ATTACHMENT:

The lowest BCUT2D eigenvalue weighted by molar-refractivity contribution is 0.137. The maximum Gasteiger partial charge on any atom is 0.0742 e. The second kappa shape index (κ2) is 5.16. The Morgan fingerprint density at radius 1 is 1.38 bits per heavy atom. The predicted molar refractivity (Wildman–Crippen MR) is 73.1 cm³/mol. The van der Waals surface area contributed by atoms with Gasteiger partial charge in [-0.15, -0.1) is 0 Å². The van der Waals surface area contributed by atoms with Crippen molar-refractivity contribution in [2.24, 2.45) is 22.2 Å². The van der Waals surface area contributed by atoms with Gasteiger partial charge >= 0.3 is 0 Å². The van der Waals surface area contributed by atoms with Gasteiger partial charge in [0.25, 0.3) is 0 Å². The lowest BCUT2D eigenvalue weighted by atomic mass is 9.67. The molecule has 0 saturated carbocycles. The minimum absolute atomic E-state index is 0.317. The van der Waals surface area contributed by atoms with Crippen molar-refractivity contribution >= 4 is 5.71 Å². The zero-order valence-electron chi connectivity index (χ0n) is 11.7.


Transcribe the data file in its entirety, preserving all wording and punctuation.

The lowest BCUT2D eigenvalue weighted by molar-refractivity contribution is 0.137. The maximum Gasteiger partial charge on any atom is 0.0742 e. The second kappa shape index (κ2) is 5.16. The Morgan fingerprint density at radius 1 is 1.38 bits per heavy atom. The predicted molar refractivity (Wildman–Crippen MR) is 73.1 cm³/mol. The van der Waals surface area contributed by atoms with Gasteiger partial charge in [-0.15, -0.1) is 0 Å². The van der Waals surface area contributed by atoms with Crippen molar-refractivity contribution in [2.24, 2.45) is 22.2 Å². The van der Waals surface area contributed by atoms with Gasteiger partial charge >= 0.3 is 0 Å². The van der Waals surface area contributed by atoms with Gasteiger partial charge in [0.25, 0.3) is 0 Å². The lowest BCUT2D eigenvalue weighted by atomic mass is 9.67. The molecule has 0 saturated carbocycles. The minimum absolute atomic E-state index is 0.317. The van der Waals surface area contributed by atoms with Crippen molar-refractivity contribution >= 4 is 5.71 Å². The zero-order valence-electron chi connectivity index (χ0n) is 11.7.